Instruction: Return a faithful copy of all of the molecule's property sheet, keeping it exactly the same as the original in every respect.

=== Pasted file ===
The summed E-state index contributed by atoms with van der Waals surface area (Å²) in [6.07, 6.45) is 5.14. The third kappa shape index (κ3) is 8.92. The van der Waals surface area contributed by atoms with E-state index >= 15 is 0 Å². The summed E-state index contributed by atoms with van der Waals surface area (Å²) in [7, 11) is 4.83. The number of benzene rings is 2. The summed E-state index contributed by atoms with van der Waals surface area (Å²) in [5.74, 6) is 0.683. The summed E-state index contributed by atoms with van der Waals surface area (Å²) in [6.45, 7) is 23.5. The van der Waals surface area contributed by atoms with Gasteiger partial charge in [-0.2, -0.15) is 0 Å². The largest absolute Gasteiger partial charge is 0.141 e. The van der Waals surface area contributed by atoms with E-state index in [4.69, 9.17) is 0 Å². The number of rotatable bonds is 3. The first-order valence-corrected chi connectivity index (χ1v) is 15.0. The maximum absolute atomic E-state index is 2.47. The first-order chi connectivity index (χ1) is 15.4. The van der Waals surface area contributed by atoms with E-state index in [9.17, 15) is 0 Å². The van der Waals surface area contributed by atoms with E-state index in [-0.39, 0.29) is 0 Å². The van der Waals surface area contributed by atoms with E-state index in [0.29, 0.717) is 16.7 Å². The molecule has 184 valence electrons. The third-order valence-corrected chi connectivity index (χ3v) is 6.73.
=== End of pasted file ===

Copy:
The summed E-state index contributed by atoms with van der Waals surface area (Å²) in [6.07, 6.45) is 5.14. The third kappa shape index (κ3) is 8.92. The van der Waals surface area contributed by atoms with E-state index >= 15 is 0 Å². The summed E-state index contributed by atoms with van der Waals surface area (Å²) in [7, 11) is 4.83. The number of benzene rings is 2. The summed E-state index contributed by atoms with van der Waals surface area (Å²) in [5.74, 6) is 0.683. The summed E-state index contributed by atoms with van der Waals surface area (Å²) in [6.45, 7) is 23.5. The van der Waals surface area contributed by atoms with Gasteiger partial charge in [-0.2, -0.15) is 0 Å². The largest absolute Gasteiger partial charge is 0.141 e. The van der Waals surface area contributed by atoms with E-state index in [4.69, 9.17) is 0 Å². The number of rotatable bonds is 3. The first-order valence-corrected chi connectivity index (χ1v) is 15.0. The maximum absolute atomic E-state index is 2.47. The first-order chi connectivity index (χ1) is 15.4. The van der Waals surface area contributed by atoms with E-state index in [9.17, 15) is 0 Å². The van der Waals surface area contributed by atoms with E-state index in [-0.39, 0.29) is 0 Å². The van der Waals surface area contributed by atoms with E-state index in [0.29, 0.717) is 16.7 Å². The molecule has 184 valence electrons. The third-order valence-corrected chi connectivity index (χ3v) is 6.73.